Key quote: “Without the guiding influence of Brian Epstein to tell them what to do and when to do it, they’re adrift. It becomes the Paul McCartney show – simply because he’s the only one who seems to want to produce anything. That, of course, builds up the resentment of the others from being bossed around – but in the absence of a unifying figure, what else could be done?” quote: none specific: read the discussion, interesting observations. quote: “The Beatles were not actually at constant wit’s end, but friendly all along. They bickered a lot, and some of the rehearsals seemed to go nowhere.” quote: “Every idea starts somewhere and somehow. There’s going to be a genesis moment for every piece of media we’ve ever seen. The gift we have is that they were filming it. They were rolling.”Key quote 2: “One of the most instructive moments is how many bad ideas there are that get abandoned. The ability to self-edit and criticize themselves and keep working on something until it’s the thing we all know.”

      No key quote here since it’s a video, really good and fun YouTube analysis of Get Back.

      I re-subscribed to the NY Times for the following three stories (the images are clickable links, NYT articles seem to embed rather nicely in WordPress).

      Key quote: “Our movie doesn’t show the breaking up of the Beatles,” Jackson said, “but it shows the one singular moment in history that you could possibly say was the beginning of the end. (…)There’s no goodies in it, there’s no baddies,” Jackson said. “There’s no villains, there’s no heroes. It’s just a human story.”

      Key quote: “There are many ways to watch Mr. Jackson’s opus — as an intimate glimpse at the dissolution of the greatest rock band of all time; as an epic psychodrama of friendships collapsing; as the settling of the perennial “breakup” debate among hard-core Beatles fans; or as The Guardian put it, as “eight hours of TV so aimless it threatens your sanity.”

      Key quote 2: “Even as wine, beer and more flows, the Beatles stay disciplined, working and reworking lyrics and arrangements until they get them right. “To wander aimlessly is very un-swinging,” Mr. McCartney says. “Unhip.” “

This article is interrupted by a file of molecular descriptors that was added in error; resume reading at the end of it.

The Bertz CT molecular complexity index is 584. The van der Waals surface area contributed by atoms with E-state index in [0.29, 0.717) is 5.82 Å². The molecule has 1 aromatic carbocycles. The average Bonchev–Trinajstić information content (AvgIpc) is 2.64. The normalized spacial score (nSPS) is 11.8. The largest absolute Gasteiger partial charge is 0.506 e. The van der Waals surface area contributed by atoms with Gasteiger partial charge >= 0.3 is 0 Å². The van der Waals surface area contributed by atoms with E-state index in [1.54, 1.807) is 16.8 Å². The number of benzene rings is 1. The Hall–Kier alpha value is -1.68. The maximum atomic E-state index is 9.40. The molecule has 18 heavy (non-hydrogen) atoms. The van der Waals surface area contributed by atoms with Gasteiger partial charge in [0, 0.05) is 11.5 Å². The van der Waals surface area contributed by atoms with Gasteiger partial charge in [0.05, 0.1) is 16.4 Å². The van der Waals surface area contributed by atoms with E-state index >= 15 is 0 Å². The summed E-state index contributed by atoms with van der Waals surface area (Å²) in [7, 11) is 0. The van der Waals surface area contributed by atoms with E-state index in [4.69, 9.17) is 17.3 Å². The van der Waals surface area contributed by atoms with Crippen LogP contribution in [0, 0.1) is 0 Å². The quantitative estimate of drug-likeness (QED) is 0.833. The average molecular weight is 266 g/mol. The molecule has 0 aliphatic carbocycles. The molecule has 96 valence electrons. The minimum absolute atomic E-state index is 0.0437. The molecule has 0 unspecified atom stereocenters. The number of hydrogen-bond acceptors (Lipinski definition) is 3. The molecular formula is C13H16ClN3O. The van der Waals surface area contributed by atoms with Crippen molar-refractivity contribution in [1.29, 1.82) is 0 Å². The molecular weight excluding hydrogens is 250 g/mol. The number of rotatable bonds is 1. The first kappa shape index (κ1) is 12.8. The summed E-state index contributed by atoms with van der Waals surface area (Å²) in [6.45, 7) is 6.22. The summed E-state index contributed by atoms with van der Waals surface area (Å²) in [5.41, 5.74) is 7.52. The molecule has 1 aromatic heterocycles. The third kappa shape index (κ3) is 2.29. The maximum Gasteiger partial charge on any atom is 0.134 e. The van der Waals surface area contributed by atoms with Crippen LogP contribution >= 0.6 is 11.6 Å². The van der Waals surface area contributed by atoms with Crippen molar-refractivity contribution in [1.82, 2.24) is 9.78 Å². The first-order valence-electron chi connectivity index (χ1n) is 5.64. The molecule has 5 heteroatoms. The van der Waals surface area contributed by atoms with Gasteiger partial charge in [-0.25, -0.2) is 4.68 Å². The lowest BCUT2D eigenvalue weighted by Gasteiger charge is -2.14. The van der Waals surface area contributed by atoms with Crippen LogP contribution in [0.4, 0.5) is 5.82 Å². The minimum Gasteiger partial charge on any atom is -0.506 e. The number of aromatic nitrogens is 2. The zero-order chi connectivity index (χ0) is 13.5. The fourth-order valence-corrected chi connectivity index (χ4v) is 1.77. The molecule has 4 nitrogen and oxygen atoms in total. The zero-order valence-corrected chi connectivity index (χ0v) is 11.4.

This is the strangest take on the doc, and one I don’t think I agree with, but interesting nonetheless.Key quote: “It’s as if she is staging a marathon performance piece, and in a way, she is.”

      Final thoughts

      I’m bound to come across more links, and I might update accordingly for posterity reasons.

      The only new thought I want to add here is the following.

      Songs are what made the Beatles. A long string of unique, genre defining and defying songs. Songs in general are containers of words and sounds that can mean different things to listeners. And often such meanings may be unintended or unplanned by the creator. The Beatles created their songs, by making music and finding words (how else?). Sometimes inspired by events, but more so it seems because it just sounded right*. They grabbed the muse as it appeared to them through endless repetition and trial and error until they had something that sounded right. That this something had the power to ultimately become something very meaningful to whomever, that is not up to them or even their goal. They just know that something right is a song that might mean something to other people as well, not just them. That is the definition of a great song.

      The Beatles tried to make great songs — by endlessly chasing them — but without intent to change the world or someone’s view of the world. So when someone lays in awe on the bedroom floor from a Beatles song, that has never been a direct aim (how could it). Not even the Beatles could directly chase after this goal to try and reach someone, because it doesn’t work that way. You can only try and make something that sounds right to you and hope it does for other people as well. And what it means to other people might be something different than what it means to you. Everybody applies their own meaning to art.

      And this of course goes for most things that people make. Whether it be art or other things people make. There are many things to take away from Get Back, but this is a main one: make something you would want (to listen to) yourself, the rest follows and is mostly not under your control.

      *There are plenty of examples where this is not the case, Bon Iver‘s first album comes to mind as well as Arcade Fire’s first album Funeral. Those are examples of inspired music from specific events that translate experienced emotions into words and sounds that vividly try to encapsulate and mimic those emotions. But still, even here the following is true: it might still mean something else to a listener.

      Also published on Medium.